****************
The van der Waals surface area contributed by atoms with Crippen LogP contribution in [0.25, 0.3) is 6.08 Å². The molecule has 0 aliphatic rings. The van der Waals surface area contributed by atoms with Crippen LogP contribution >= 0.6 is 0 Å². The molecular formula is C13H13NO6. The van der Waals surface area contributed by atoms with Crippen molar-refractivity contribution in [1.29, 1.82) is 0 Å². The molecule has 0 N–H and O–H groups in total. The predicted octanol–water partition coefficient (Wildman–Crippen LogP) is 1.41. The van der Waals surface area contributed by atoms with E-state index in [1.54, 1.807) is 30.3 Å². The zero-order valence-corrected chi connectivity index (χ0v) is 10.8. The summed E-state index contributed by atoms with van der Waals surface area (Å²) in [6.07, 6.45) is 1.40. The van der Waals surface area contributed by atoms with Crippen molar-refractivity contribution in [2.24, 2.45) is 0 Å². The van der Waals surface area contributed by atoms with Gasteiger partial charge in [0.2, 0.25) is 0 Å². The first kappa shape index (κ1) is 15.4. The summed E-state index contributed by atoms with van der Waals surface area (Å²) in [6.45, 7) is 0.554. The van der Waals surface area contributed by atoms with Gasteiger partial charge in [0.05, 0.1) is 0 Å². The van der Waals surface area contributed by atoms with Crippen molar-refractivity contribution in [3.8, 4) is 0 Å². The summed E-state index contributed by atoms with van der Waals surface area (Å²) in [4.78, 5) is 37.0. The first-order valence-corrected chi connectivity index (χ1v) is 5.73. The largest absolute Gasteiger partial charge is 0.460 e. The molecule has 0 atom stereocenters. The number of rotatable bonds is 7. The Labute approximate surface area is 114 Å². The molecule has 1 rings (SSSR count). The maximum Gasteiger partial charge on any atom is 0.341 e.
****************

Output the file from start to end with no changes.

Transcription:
The van der Waals surface area contributed by atoms with Crippen LogP contribution in [0.25, 0.3) is 6.08 Å². The molecule has 0 aliphatic rings. The van der Waals surface area contributed by atoms with Crippen LogP contribution >= 0.6 is 0 Å². The molecular formula is C13H13NO6. The van der Waals surface area contributed by atoms with Crippen molar-refractivity contribution in [1.29, 1.82) is 0 Å². The molecule has 0 N–H and O–H groups in total. The predicted octanol–water partition coefficient (Wildman–Crippen LogP) is 1.41. The van der Waals surface area contributed by atoms with E-state index in [1.54, 1.807) is 30.3 Å². The zero-order valence-corrected chi connectivity index (χ0v) is 10.8. The summed E-state index contributed by atoms with van der Waals surface area (Å²) in [6.07, 6.45) is 1.40. The van der Waals surface area contributed by atoms with Crippen molar-refractivity contribution in [2.24, 2.45) is 0 Å². The van der Waals surface area contributed by atoms with Gasteiger partial charge in [0.2, 0.25) is 0 Å². The first kappa shape index (κ1) is 15.4. The summed E-state index contributed by atoms with van der Waals surface area (Å²) in [6.45, 7) is 0.554. The van der Waals surface area contributed by atoms with Gasteiger partial charge in [0.05, 0.1) is 0 Å². The van der Waals surface area contributed by atoms with Crippen molar-refractivity contribution in [3.8, 4) is 0 Å². The summed E-state index contributed by atoms with van der Waals surface area (Å²) in [4.78, 5) is 37.0. The first-order valence-corrected chi connectivity index (χ1v) is 5.73. The largest absolute Gasteiger partial charge is 0.460 e. The molecule has 0 atom stereocenters. The number of rotatable bonds is 7. The Labute approximate surface area is 114 Å². The molecule has 1 rings (SSSR count). The maximum Gasteiger partial charge on any atom is 0.341 e.